Some Christian clarity in the chaos of COVID-19

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McCrorie [email protected]

Dickens begins A Tale of Two Cities with the epic line, “It was the best of times; it was the worst of times.” Welcome to the year 2020. Everything about our lives has changed: where we can go, what we can do, how we can connect with others.

The term pastor has the idea of shepherding sheep. Can you imagine a shepherd not being able to interact with his flock? Not being able to touch them, to comfort them, to protect them, to bind up their wounds, to feed them?

Fortunately, with technology, some of these roles can be accomplished in a limited way. But the truth is, I miss my people. In some ways, it is the worst of times.

And yet it is, strangely, in some ways, the best of times. I have my entire family home with me, day after day, hour after hour. Life has slowed way down for us, and I like it. And I don’t want it to change.

In the larger society, emotions are running wild. “Stay at home!” “Open up the economy!” These dueling concepts seem to be driving us further and further apart as a nation.

But beyond the politics, people are truly suffering. Many are sick; some are dying. Many are depressed; some are afraid. Many are unemployed; some are losing their businesses. Many are concerned about civil liberties; some are protesting. What does Christianity have to say about all this?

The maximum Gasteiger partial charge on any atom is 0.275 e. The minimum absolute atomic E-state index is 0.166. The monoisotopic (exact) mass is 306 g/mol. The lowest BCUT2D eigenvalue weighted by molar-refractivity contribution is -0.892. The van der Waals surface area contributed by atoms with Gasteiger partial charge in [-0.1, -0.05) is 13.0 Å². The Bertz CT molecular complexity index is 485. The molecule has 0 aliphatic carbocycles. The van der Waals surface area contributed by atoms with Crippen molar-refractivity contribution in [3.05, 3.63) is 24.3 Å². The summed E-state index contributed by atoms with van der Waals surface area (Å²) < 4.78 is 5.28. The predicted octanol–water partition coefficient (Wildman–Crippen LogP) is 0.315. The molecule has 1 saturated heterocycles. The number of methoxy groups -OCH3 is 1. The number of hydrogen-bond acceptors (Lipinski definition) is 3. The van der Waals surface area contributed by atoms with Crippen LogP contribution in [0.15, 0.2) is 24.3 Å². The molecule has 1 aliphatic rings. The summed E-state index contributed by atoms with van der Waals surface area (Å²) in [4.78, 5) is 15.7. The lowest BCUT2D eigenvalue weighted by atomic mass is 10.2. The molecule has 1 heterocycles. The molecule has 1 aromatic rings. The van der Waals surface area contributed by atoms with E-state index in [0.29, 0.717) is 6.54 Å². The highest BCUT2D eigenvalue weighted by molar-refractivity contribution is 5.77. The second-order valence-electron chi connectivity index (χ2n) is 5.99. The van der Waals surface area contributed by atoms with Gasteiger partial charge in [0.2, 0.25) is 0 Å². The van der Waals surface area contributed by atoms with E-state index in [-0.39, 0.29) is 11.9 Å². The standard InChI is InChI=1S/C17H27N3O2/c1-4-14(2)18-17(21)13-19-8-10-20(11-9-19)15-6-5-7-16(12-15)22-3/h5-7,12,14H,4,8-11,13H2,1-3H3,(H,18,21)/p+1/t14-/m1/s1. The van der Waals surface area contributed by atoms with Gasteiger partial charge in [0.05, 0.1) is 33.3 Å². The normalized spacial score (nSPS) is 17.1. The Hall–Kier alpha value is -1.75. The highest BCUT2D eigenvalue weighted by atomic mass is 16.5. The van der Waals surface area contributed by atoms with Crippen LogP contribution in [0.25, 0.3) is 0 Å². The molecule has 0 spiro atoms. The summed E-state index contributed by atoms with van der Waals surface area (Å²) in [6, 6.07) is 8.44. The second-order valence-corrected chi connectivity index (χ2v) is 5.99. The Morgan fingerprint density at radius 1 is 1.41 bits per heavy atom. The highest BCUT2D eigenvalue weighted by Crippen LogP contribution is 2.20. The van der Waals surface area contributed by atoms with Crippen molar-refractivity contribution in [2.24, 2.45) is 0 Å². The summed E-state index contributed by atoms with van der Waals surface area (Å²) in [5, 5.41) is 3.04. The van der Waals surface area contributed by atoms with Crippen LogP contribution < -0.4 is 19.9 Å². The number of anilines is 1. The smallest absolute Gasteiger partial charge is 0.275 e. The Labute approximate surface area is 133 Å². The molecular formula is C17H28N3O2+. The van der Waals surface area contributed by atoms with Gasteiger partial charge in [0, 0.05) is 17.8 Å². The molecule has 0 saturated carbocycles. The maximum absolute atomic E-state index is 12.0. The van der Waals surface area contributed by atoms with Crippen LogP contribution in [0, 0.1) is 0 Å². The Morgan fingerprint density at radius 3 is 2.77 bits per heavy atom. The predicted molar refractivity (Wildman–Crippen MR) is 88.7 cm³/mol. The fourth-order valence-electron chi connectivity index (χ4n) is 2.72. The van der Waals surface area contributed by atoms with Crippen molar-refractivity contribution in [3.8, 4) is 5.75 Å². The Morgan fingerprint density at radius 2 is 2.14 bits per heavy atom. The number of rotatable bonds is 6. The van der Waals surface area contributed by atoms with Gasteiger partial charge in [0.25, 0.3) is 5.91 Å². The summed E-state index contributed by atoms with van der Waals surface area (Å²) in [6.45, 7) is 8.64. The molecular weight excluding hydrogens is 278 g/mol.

You will not be surprised to learn that COVID-19 is not in the Bible. And yet, the Bible helps us deal with crises in at least two significant ways.

First, it gives us timeless principles that help us sort out our priorities. For example, if the government told Christians we could no longer gather to worship God, we would defy that order. Why? The Bible teaches that we ought to obey God over man.

However, when the government told Christians that, for a temporary time, we need to restrict our gatherings for the health of our most vulnerable, we gladly submitted to that order. Why? The Bible teaches that we should obey every ordinance of government — at least those that do not contradict God’s ordinances. The Bible also teaches that we are to love our neighbors as ourselves.

The Bible also helps by giving us hope. While Christians are very concerned about those struggling with COVID-19, we are also genuinely joyful, loving and peaceful people. The reason we can have hope and joy and peace in times of great difficulty is because we know it is all temporary.

A day is coming when our King will return. And when he makes all things new, there will be no more sickness, no more disease, no more fear, no more death.

Friend, the most important thing you can do in this crisis is to become a follower of that King of Kings, the Lord Jesus Christ. To learn more, you can contact me at [email protected].

Brian McCrorie is senior pastor of Heather Hills Baptist Church. This weekly column is written by local clergy members. Send comments to [email protected].